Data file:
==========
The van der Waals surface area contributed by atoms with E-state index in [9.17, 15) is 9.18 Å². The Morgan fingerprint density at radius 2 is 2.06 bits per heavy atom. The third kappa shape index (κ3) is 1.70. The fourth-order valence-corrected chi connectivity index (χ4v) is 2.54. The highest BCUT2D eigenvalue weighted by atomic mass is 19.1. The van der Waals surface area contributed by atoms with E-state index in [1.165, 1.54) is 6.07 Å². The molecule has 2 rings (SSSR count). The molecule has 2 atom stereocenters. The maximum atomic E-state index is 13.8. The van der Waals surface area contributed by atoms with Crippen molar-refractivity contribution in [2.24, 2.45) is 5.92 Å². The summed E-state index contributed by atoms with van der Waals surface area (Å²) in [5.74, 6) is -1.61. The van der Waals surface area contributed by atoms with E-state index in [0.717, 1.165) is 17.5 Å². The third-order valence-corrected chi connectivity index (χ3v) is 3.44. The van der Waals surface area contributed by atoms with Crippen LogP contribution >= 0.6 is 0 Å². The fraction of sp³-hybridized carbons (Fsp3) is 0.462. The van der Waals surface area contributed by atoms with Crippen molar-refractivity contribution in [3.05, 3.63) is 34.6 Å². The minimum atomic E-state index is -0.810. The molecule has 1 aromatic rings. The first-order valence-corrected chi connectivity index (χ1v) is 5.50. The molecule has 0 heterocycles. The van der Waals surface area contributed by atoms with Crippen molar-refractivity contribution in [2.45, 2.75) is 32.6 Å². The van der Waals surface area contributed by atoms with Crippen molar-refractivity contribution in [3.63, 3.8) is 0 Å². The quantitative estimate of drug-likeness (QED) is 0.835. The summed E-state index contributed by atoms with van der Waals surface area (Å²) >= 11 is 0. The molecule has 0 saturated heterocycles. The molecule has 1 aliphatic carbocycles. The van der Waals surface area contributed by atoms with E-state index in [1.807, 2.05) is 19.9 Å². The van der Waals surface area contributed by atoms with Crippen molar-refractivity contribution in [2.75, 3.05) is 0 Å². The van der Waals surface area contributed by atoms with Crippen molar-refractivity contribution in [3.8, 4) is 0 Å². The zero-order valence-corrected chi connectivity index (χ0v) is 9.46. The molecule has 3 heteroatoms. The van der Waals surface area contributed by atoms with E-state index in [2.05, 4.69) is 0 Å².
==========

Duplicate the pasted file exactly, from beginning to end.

The van der Waals surface area contributed by atoms with E-state index in [9.17, 15) is 9.18 Å². The Morgan fingerprint density at radius 2 is 2.06 bits per heavy atom. The third kappa shape index (κ3) is 1.70. The fourth-order valence-corrected chi connectivity index (χ4v) is 2.54. The highest BCUT2D eigenvalue weighted by atomic mass is 19.1. The van der Waals surface area contributed by atoms with E-state index in [1.165, 1.54) is 6.07 Å². The molecule has 2 rings (SSSR count). The molecule has 2 atom stereocenters. The maximum atomic E-state index is 13.8. The van der Waals surface area contributed by atoms with Crippen molar-refractivity contribution in [2.24, 2.45) is 5.92 Å². The summed E-state index contributed by atoms with van der Waals surface area (Å²) in [5.74, 6) is -1.61. The van der Waals surface area contributed by atoms with E-state index in [0.717, 1.165) is 17.5 Å². The third-order valence-corrected chi connectivity index (χ3v) is 3.44. The van der Waals surface area contributed by atoms with Crippen LogP contribution >= 0.6 is 0 Å². The fraction of sp³-hybridized carbons (Fsp3) is 0.462. The van der Waals surface area contributed by atoms with Crippen molar-refractivity contribution in [3.05, 3.63) is 34.6 Å². The minimum atomic E-state index is -0.810. The molecule has 1 aromatic rings. The first-order valence-corrected chi connectivity index (χ1v) is 5.50. The molecule has 0 heterocycles. The van der Waals surface area contributed by atoms with Crippen molar-refractivity contribution in [2.45, 2.75) is 32.6 Å². The van der Waals surface area contributed by atoms with Crippen molar-refractivity contribution in [3.63, 3.8) is 0 Å². The quantitative estimate of drug-likeness (QED) is 0.835. The summed E-state index contributed by atoms with van der Waals surface area (Å²) >= 11 is 0. The molecule has 0 saturated heterocycles. The molecule has 1 aliphatic carbocycles. The van der Waals surface area contributed by atoms with E-state index in [1.807, 2.05) is 19.9 Å². The van der Waals surface area contributed by atoms with Crippen molar-refractivity contribution in [2.75, 3.05) is 0 Å². The van der Waals surface area contributed by atoms with Crippen molar-refractivity contribution in [3.8, 4) is 0 Å². The zero-order valence-corrected chi connectivity index (χ0v) is 9.46. The molecule has 3 heteroatoms. The van der Waals surface area contributed by atoms with E-state index in [2.05, 4.69) is 0 Å².